In this Jan. 29, 2015 file photo, Senate Judiciary Committee Chairman Sen. Charles Grassley, R-Iowa is seen on Capitol Hill in Washington, DC.
Photo by J. Scott Applewhite/File/AP

Pressure takes its toll on Chuck Grassley

It was probably the most consequential “gaffe” of 2014. Iowa’s Bruce Braley, a Democratic Senate hopeful running for an open seat, took a very specific shot at the state’s longtime senator, Republican Chuck Grassley. If the GOP took the Senate majority, Braley said in March 2014, you might have a farmer from Iowa who never went to law school, never practiced law, serving as the next chair of the Senate Judiciary.”
 
Braley later apologized, but the media pounced and wouldn’t let go. The Democrat’s lead evaporated, and he lost the election by nearly 10 points.
 
His point, however, was that Grassley probably isn’t qualified to be the chairman of the Senate Judiciary Committee – the panel that, among other things, is responsible for considering Supreme Court nominees – and two years later, it’s starting to look like Braley was onto something.
 
Grassley’s first year as chairman of the panel was hardly smooth. The Iowa Republican rejected calls for restoring the Voting Rights Act by saying, “If you want to fix more minorities voting, more minorities are already voting.” His handling of Loretta Lynch’s Attorney General nomination was unfortunate. At one point, Grassley boasted that his panel had cleared the way for confirmation of 11 judicial nominees – and he was off by 11.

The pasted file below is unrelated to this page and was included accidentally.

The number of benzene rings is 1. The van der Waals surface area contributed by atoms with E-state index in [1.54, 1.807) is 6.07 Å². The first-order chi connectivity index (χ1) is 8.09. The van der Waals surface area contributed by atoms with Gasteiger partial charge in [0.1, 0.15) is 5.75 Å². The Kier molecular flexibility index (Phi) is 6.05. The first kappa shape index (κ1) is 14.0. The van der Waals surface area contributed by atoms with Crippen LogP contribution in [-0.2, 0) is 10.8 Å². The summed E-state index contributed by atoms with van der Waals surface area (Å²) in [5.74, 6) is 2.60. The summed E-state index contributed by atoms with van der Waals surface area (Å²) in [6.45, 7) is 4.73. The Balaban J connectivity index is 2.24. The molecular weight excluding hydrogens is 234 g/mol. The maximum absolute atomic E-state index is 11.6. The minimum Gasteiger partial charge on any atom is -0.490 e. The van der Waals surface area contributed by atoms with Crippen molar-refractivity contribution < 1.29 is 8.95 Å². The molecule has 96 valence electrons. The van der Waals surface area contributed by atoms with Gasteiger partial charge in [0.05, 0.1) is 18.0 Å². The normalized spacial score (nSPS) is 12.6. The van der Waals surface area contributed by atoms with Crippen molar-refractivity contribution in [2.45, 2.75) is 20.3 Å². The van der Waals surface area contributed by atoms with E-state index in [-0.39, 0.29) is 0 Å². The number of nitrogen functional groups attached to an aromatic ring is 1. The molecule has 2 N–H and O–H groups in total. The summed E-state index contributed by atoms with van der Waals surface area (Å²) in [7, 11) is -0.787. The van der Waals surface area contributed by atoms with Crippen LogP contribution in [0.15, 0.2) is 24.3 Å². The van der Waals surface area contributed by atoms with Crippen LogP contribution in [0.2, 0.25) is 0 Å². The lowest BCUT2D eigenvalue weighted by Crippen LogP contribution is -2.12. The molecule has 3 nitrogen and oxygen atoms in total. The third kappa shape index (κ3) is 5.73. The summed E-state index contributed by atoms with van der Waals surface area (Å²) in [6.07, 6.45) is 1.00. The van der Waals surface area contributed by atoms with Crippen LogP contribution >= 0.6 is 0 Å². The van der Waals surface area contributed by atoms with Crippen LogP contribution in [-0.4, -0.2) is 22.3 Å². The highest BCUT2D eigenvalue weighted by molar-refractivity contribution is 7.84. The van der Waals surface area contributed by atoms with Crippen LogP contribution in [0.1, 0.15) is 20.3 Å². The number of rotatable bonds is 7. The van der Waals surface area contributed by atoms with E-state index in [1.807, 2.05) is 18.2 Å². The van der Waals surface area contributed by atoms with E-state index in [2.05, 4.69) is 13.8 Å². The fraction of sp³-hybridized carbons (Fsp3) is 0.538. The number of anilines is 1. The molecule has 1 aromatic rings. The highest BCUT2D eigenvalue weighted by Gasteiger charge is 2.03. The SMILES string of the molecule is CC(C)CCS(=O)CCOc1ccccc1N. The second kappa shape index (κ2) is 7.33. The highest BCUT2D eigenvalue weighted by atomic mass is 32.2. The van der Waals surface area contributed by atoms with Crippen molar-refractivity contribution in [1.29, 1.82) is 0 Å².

But the GOP senator’s support for an unprecedented blockade against any Supreme Court nominee, sight unseen, has cast Grassley in an even less flattering light. The Iowa Republican, unable to defend his ridiculous antics, has become so embarrassed that last week he “raised a binder to cover his face before hurriedly retreating” from reporters on Capitol Hill with questions about his behavior.
 
Yesterday, it sounded like the pressure was getting to him.
A day after a meeting at the White House with President Obama that he characterized as “cordial,” Sen. Charles Grassley had a fiery exchange with some reporters on his stand on the US Senate taking up Obama’s expected Supreme Court nomination.
It’s worse than it sounds.
 
Take a listen to the audio clip posted here. The Des Moines Register’s Kathie Obradovich asked Grassley about his approach, which the senator defended by pointing to the 2014 midterm elections, as if the results somehow invalidated the constitutional process and the authority of President Obama’s office.
 
Around the 2:15 mark, however, Grassley starts coming unglued, raising his voice and shouting bizarre arguments about the EPA, court “packing” (the poor guy still doesn’t know what that means), and his general contempt for the president.
 
The recorded tantrum raised questions anew about what in the world Grassley is doing as chairman of the Judiciary Committee.
 
There’s no reason to believe the pressure is going to ease in the coming weeks and months, especially if the president nominates an Iowan who used to enjoy Grassley’s enthusiastic praise.
 
Making matters even worse is the review of Grassley’s record on the issue of judicial nominees. White House Press Secretary Josh Earnest noted yesterday, for example, that as recently as 2006, Grassley declared on the Senate floor, “A Supreme Court nomination is not a forum to fight any election. It is the time to perform one of our most important constitutional duties and decide whether a nominee is qualified to serve on the nation’s highest court.”
 
He did not add at the time, “Unless I really hate the president in office at the time.”
 
As recently as 2009, Grassley signed onto a letter to President Obama saying he should re-nominate President Bush’s leftover judicial nominees from 2008, just a gesture of goodwill. Seven years later, this same senator refuses to even consider a qualified Supreme Court nominee?
 
I’m sure Chuck Grassley wants the public to take his partisan antics seriously. I’m not at all sure why anyone would do so.
 
 
 

Chuck Grassley, Iowa and Supreme Court

Pressure takes its toll on Chuck Grassley